Data-Driven Modeling of Face Evalution

People make intuitive judgments of other people’s traits (e.g., intelligence, kindness) from their appearances with ease, irrespective of the accuracy of the judgments. Many of these judgments affect important social outcomes, like voting, and hiring (Todorov et al. Ann Rev Psychol 2015).

Data-driven modeling of social impressions can identify the visual information responsible for these impressions (e.g., an impression of competence) with little prior assumptions as to what facial features matter. Some features that matter reflect stereotypes prevalent in society. For example, masculinity is one of the main ingredients of impressions of competence (Oh, Buck, & Todorov, Psych Sci 2019). The gender stereotype was not apparent because competence impressions are strongly correlated with facial attractiveness, which tends to be negatively correlated with masculinity. Taking advantage of the computational nature of the models of impressions, we built a model of competence that can manipulate perceived competence while controlling for attractiveness. This model removes the strong halo effect on competence impressions and shows that competent-looking faces are more masculine. This line of research not only identifies the visual information that affects social impressions but also uncovers hidden stereotype biases in these impressions.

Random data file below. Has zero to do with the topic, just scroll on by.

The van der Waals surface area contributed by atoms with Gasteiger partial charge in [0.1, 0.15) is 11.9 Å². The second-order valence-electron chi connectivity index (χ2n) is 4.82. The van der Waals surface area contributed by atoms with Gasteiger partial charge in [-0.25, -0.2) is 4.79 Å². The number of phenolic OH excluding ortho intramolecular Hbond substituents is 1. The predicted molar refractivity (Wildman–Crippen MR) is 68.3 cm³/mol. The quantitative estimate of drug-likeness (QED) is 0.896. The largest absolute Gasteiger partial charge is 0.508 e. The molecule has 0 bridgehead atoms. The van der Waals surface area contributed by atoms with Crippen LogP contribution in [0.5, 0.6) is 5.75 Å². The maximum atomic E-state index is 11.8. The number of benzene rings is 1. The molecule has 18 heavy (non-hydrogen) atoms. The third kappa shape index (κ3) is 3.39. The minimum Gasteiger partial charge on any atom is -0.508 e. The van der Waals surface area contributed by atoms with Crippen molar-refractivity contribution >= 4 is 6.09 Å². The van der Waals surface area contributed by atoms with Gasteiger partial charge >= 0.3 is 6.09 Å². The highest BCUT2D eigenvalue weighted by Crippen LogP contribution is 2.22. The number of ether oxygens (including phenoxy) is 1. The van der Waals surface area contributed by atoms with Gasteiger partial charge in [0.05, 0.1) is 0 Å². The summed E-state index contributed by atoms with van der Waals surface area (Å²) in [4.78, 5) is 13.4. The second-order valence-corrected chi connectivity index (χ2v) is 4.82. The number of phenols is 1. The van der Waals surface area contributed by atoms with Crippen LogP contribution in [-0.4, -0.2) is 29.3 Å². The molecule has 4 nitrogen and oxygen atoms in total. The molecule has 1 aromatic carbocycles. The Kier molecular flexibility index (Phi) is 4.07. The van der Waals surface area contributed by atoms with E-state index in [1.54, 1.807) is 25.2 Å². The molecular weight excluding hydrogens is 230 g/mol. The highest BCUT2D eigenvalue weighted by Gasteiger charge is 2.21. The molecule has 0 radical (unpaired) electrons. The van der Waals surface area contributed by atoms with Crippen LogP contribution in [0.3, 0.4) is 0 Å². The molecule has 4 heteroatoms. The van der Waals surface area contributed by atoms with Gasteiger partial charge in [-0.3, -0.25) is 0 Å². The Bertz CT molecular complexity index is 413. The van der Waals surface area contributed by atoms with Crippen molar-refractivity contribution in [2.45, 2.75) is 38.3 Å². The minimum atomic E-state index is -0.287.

Controlling for facial attractiveness (a natural confound of competence impressions) more competent faces look more masculine.
x = the manipulation level of the competence impression models; y = to what extent people categorized faces as male; arrays of faces = two models used to manipulate faces on their perceived competence).

The multidimensional nature of a data-driven computatoinal model allows a separate analysis of the effects the facial shape and reflectance on various social judgments (e.g., attractiveness), two main sources of facial social judgments.

Using mixed-effects models, we found that (1) the effect of face shape and face reflectance information on social judgments is largely linear and additive, (2) which kind of information (shape vs. reflectance) is weighted more heavily in judgments depends on the judged dimension (i.e., shape is more important for trustworthienss, dominance, and extroversion judgments; reflectance for competence; both for attractiveness), and (3) the relative amount of contribution of shape and reflectance is stable irrespective of the amount of visual information available (Oh, Dotsch, & Todorov, Vis Res, 2019).

Oh D, Buck EA, Todorov A (2019) Revealing hidden gender biases in competence impressions from faces. Psychological Science.

Oh D, Dotsch R, Todorov A (2019) Contribution of shape and reflectance information to social judgments from faces. Vision Research

Todorov A, Olivola CY, Dotsch R, Mende-Siedlecki P (2015) Social attributions from faces: Determinants, consequences, accuracy, and functional significance. Annual Review of Psychology, 66, 519–545.